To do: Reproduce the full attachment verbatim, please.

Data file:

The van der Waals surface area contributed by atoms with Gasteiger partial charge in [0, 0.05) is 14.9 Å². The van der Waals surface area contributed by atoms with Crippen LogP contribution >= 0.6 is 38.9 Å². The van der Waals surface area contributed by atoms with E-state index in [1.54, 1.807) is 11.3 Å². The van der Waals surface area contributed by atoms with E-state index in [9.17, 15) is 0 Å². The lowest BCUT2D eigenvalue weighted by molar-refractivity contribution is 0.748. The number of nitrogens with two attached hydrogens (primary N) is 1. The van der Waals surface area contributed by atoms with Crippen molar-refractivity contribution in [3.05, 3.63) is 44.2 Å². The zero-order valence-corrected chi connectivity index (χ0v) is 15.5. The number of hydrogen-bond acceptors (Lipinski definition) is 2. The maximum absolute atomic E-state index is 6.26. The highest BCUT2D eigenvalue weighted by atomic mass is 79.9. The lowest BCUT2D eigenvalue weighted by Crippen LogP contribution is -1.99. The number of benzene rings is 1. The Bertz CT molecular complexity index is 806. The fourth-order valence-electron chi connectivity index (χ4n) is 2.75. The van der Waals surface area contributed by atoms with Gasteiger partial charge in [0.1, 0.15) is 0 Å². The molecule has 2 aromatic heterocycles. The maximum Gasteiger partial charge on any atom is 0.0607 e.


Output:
The van der Waals surface area contributed by atoms with Gasteiger partial charge in [0, 0.05) is 14.9 Å². The van der Waals surface area contributed by atoms with Crippen LogP contribution >= 0.6 is 38.9 Å². The van der Waals surface area contributed by atoms with E-state index in [1.54, 1.807) is 11.3 Å². The van der Waals surface area contributed by atoms with E-state index in [9.17, 15) is 0 Å². The lowest BCUT2D eigenvalue weighted by molar-refractivity contribution is 0.748. The number of nitrogens with two attached hydrogens (primary N) is 1. The van der Waals surface area contributed by atoms with Crippen molar-refractivity contribution in [3.05, 3.63) is 44.2 Å². The zero-order valence-corrected chi connectivity index (χ0v) is 15.5. The number of hydrogen-bond acceptors (Lipinski definition) is 2. The maximum absolute atomic E-state index is 6.26. The highest BCUT2D eigenvalue weighted by atomic mass is 79.9. The lowest BCUT2D eigenvalue weighted by Crippen LogP contribution is -1.99. The number of benzene rings is 1. The Bertz CT molecular complexity index is 806. The fourth-order valence-electron chi connectivity index (χ4n) is 2.75. The van der Waals surface area contributed by atoms with Gasteiger partial charge in [0.1, 0.15) is 0 Å². The molecule has 2 aromatic heterocycles. The maximum Gasteiger partial charge on any atom is 0.0607 e.